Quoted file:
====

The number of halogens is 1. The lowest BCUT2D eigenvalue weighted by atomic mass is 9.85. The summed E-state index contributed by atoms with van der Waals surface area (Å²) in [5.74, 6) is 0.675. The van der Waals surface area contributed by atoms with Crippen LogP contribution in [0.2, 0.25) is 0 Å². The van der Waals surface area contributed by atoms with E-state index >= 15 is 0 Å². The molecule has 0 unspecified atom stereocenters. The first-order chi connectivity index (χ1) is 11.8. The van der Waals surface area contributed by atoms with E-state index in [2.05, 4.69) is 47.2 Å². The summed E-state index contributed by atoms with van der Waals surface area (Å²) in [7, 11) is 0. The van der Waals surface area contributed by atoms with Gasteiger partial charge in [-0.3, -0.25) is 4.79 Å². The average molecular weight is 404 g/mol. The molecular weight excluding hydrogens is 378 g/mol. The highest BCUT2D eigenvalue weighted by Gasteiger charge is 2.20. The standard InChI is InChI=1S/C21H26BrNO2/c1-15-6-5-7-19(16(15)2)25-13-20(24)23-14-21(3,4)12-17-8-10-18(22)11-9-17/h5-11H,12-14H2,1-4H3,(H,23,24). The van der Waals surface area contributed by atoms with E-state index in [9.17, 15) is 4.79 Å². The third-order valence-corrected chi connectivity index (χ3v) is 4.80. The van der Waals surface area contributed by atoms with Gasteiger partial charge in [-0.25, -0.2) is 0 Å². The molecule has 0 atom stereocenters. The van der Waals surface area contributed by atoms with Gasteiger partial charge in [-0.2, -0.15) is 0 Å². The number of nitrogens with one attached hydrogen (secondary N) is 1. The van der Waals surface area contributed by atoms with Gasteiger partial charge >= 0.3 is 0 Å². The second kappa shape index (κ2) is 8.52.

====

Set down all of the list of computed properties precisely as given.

The number of halogens is 1. The lowest BCUT2D eigenvalue weighted by atomic mass is 9.85. The summed E-state index contributed by atoms with van der Waals surface area (Å²) in [5.74, 6) is 0.675. The van der Waals surface area contributed by atoms with Crippen LogP contribution in [0.2, 0.25) is 0 Å². The van der Waals surface area contributed by atoms with E-state index >= 15 is 0 Å². The molecule has 0 unspecified atom stereocenters. The first-order chi connectivity index (χ1) is 11.8. The van der Waals surface area contributed by atoms with E-state index in [2.05, 4.69) is 47.2 Å². The summed E-state index contributed by atoms with van der Waals surface area (Å²) in [7, 11) is 0. The van der Waals surface area contributed by atoms with Gasteiger partial charge in [-0.3, -0.25) is 4.79 Å². The average molecular weight is 404 g/mol. The molecular weight excluding hydrogens is 378 g/mol. The highest BCUT2D eigenvalue weighted by Gasteiger charge is 2.20. The standard InChI is InChI=1S/C21H26BrNO2/c1-15-6-5-7-19(16(15)2)25-13-20(24)23-14-21(3,4)12-17-8-10-18(22)11-9-17/h5-11H,12-14H2,1-4H3,(H,23,24). The van der Waals surface area contributed by atoms with E-state index in [9.17, 15) is 4.79 Å². The third-order valence-corrected chi connectivity index (χ3v) is 4.80. The van der Waals surface area contributed by atoms with Gasteiger partial charge in [-0.25, -0.2) is 0 Å². The molecule has 0 atom stereocenters. The van der Waals surface area contributed by atoms with Gasteiger partial charge in [-0.2, -0.15) is 0 Å². The number of nitrogens with one attached hydrogen (secondary N) is 1. The van der Waals surface area contributed by atoms with Gasteiger partial charge >= 0.3 is 0 Å². The second kappa shape index (κ2) is 8.52.